Date
16 November 2018
UN Secretary General Antonio Guterres speaks at Lisbon University on Monday after receiving an honorary degree from the institution. Photo: Reuters
UN Secretary General Antonio Guterres speaks at Lisbon University on Monday after receiving an honorary degree from the institution. Photo: Reuters

UN chief urges global rules over cyber warfare

UN Secretary General Antonio Guterres called for global rules to minimize the impact of electronic warfare on civilians as massive cyber-attacks look likely to become the first salvoes in future wars, Reuters reports.

“Episodes of cyber warfare between states already exist. What is worse is that there is no regulatory scheme for that type of warfare, it is not clear how the Geneva Convention or international humanitarian law applies to it,” Guterres was quoted said in a speech in Lisbon on Monday.

“I am absolutely convinced that, differently from the great battles of the past, which opened with a barrage of artillery or aerial bombardment, the next war will begin with a massive cyber-attack to destroy military capacity… and paralyze basic infrastructure such as the electric networks,” he said.

Speaking at the University of Lisbon after receiving an honorary degree, Guterres offered the UN as a platform where various players from scientists to governments can meet and work out such rules “to guarantee a more humane character” of any conflict involving IT, the report said.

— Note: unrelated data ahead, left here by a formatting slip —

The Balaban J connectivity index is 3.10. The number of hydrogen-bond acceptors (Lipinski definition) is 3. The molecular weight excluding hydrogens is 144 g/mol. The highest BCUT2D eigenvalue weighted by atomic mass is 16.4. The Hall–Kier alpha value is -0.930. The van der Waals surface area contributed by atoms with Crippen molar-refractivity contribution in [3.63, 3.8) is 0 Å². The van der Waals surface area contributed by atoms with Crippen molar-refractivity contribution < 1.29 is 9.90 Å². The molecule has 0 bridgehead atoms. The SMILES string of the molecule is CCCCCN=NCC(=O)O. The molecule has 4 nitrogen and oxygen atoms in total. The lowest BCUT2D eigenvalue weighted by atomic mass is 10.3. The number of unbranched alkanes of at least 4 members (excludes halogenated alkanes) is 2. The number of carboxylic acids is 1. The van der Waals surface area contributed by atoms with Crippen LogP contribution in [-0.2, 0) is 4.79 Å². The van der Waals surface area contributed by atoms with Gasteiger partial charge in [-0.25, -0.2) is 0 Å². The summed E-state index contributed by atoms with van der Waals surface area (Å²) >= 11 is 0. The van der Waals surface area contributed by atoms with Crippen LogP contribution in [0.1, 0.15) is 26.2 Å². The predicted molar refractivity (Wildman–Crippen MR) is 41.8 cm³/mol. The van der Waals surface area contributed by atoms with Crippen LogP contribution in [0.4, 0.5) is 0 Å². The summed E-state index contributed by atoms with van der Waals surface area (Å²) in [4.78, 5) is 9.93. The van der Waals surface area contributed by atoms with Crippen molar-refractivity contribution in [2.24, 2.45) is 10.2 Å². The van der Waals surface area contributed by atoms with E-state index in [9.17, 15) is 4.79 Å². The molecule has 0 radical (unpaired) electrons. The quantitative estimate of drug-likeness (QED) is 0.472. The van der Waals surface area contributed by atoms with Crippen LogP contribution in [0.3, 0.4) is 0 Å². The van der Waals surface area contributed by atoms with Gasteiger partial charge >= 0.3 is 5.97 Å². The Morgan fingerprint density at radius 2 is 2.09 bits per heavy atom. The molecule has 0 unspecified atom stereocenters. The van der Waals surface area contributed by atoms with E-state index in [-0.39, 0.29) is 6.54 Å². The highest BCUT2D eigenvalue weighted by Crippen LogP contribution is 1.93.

Rules must be designed to ensure that the Internet remains “an instrument in the service of good”, the UN chief said.

Addressing professors and engineers at his alma mater, Guterres urged them to contribute to the process, which had to run much faster than before.

Traditional ways of working out such rules could take decades – too slow for the rapidly changing technology scene, he said.

The comments came after computer hackers, many of them believed to be state-sponsored groups, last year disrupted multinational firms, ports and public services on an unprecedented scale around the world, Reuters noted.

A group of NATO allies said last year they were drawing up cyber warfare principles to guide their militaries on what justifies deploying cybe- attack weapons more broadly, aiming for agreement by early 2019.

Some NATO allies believe shutting down an enemy power plant through a cyber-attack could be more effective than air strikes.

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CG/RC

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